The Basement Collection Review

 
 

Title: The Basement Collection
Publisher: Edmund McMillen
Developer: Edmund McMillen, Tyler Glaiel
Platforms: PC, Mac
Release Date: Out Now


The Basement Collection is a fascinating concept, collecting seven award-winning flash games developed by Edmund McMillen prior to his creation of Super Meat Boy and The Binding of Isaac, this bundle gives you an insight into the early career of one of the most interesting figures in the modern games industry.

The seven titles, plus two bonuses, vary widely by genre and dynamic, and they see McMillen collaborating with Jon McEntee, Florian Himsl, Tyler Glaiel, William Good, Eli Piilonen and Tommy Refenes. The traits that exemplify these games are that they have simple controls but require great reflexes, as well as their experimentation with game mechanics.

The most outstanding game in this collection is Time Fcuk, a dark moody puzzle platformer which bends time and reality while being intriguingly philosophical. Aether is also notably praiseworthy. A game based around momentum and gravity that sees you on an adventure exploring outer space, Aether is a touchingly beautiful and magical experience that’s sure to bring out your inner child. Spewer is a heavily physics based platformer featuring an adorable main character and lots of vomit.

Grey-Matter is the most addictive game in the bundle, an intensely frantic anti-shooter which will see you returning again and again to better your top score. Coil is an utterly bizarre yet mesmerising game based around the growth of an unborn child from the point of conception onwards. Triachnid, a spider sim, is the most difficult and awkward to control out of the games in this collection, perhaps the least appealing component of the bundle. The original Meat Boy is the most recognisable part of The Basement Collection and while it shares the charm of its more famous successor it is made unnecessarily difficult due to its lack of gamepad support, a shortcoming which hinders the control experience in more than one title in this otherwise wonderful collection.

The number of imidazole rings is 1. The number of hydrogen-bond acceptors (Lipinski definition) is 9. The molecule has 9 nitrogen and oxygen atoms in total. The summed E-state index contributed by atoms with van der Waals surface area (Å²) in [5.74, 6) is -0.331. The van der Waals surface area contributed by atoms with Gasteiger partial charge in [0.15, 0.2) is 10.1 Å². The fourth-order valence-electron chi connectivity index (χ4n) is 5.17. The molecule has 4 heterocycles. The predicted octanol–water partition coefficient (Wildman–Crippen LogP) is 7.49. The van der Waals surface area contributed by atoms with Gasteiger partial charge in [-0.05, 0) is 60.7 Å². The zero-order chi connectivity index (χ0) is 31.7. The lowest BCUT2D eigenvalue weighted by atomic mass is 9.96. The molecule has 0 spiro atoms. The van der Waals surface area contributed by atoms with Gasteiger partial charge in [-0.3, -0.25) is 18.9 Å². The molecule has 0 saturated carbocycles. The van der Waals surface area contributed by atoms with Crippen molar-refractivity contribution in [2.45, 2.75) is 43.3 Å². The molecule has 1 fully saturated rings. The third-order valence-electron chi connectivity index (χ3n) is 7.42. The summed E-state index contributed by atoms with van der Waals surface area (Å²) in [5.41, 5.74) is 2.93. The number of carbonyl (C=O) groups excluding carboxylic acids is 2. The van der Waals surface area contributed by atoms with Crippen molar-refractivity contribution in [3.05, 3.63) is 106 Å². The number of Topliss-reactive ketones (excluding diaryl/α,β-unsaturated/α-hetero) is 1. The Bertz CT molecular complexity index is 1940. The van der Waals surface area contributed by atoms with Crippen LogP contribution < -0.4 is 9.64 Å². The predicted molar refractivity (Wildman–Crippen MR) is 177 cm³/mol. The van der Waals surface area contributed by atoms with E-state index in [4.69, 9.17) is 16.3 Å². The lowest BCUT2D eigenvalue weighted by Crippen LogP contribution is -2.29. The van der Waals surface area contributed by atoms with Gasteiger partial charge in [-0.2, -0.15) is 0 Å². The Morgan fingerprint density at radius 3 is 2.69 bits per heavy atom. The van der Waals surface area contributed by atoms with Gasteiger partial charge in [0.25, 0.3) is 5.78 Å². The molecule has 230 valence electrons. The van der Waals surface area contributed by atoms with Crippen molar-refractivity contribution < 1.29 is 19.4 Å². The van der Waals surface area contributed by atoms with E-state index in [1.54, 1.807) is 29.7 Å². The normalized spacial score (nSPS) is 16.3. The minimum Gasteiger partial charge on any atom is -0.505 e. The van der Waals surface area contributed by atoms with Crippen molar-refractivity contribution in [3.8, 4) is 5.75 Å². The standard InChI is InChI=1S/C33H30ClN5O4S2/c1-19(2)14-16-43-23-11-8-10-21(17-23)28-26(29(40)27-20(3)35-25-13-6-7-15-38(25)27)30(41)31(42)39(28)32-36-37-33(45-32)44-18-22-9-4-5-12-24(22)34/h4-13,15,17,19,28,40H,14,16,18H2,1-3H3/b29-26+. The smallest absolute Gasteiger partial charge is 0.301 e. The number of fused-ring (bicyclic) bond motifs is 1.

The collection’s aesthetic exemplifies McMillen’s style; its artwork is endearing and disturbing in equal measure with mad scientists observing smiling worms leaping through laboratories and rotund monsters floating through a universe of manic-depressive planets. The Basement Collection also has a fantastic soundtrack which perfectly captures the mood of the games. Danny Baranowsky and Justin Karpel in particular contribute impressive music to this collection; with Baranowsky’s catchy theme to Spewer evoking the game’s energetic and light-hearted nature, while Karpel’s theme for Time Fcuk encapsulates the game’s confusing and disorientating atmosphere.

At €3.99 on Steam, this bundle is an absolute steal, containing not only the original games as they appeared on Newgrounds but a myriad of bonus content including extra chapters, concept art, creator interviews and alternate soundtracks. Such a price means that The Basement Collection is ideal for anyone that’s looking for an unusual and challenging gaming experience.

By Steven Balbirnie

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